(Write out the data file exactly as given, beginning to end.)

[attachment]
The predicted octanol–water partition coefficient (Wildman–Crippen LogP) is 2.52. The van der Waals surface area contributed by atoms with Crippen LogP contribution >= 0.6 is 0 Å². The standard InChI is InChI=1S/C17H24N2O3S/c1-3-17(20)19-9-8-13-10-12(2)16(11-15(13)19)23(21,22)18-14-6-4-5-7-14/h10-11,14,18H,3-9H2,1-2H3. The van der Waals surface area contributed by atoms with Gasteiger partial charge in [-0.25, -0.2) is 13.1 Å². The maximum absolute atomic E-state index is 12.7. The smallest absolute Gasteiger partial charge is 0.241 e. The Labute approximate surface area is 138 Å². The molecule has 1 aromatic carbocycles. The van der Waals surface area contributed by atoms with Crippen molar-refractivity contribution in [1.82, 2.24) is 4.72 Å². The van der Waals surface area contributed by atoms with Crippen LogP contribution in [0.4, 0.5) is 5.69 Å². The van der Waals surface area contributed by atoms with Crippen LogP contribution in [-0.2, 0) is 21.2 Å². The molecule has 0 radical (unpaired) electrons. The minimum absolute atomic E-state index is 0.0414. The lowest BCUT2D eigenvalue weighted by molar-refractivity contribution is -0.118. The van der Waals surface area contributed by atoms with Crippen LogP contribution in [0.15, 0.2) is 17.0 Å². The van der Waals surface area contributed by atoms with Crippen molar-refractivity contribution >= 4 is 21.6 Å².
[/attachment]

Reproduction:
The predicted octanol–water partition coefficient (Wildman–Crippen LogP) is 2.52. The van der Waals surface area contributed by atoms with Crippen LogP contribution >= 0.6 is 0 Å². The standard InChI is InChI=1S/C17H24N2O3S/c1-3-17(20)19-9-8-13-10-12(2)16(11-15(13)19)23(21,22)18-14-6-4-5-7-14/h10-11,14,18H,3-9H2,1-2H3. The van der Waals surface area contributed by atoms with Gasteiger partial charge in [-0.25, -0.2) is 13.1 Å². The maximum absolute atomic E-state index is 12.7. The smallest absolute Gasteiger partial charge is 0.241 e. The Labute approximate surface area is 138 Å². The molecule has 1 aromatic carbocycles. The van der Waals surface area contributed by atoms with Crippen molar-refractivity contribution in [1.82, 2.24) is 4.72 Å². The van der Waals surface area contributed by atoms with Crippen LogP contribution in [0.4, 0.5) is 5.69 Å². The van der Waals surface area contributed by atoms with Crippen LogP contribution in [-0.2, 0) is 21.2 Å². The molecule has 0 radical (unpaired) electrons. The minimum absolute atomic E-state index is 0.0414. The lowest BCUT2D eigenvalue weighted by molar-refractivity contribution is -0.118. The van der Waals surface area contributed by atoms with Crippen LogP contribution in [0.15, 0.2) is 17.0 Å². The van der Waals surface area contributed by atoms with Crippen molar-refractivity contribution >= 4 is 21.6 Å².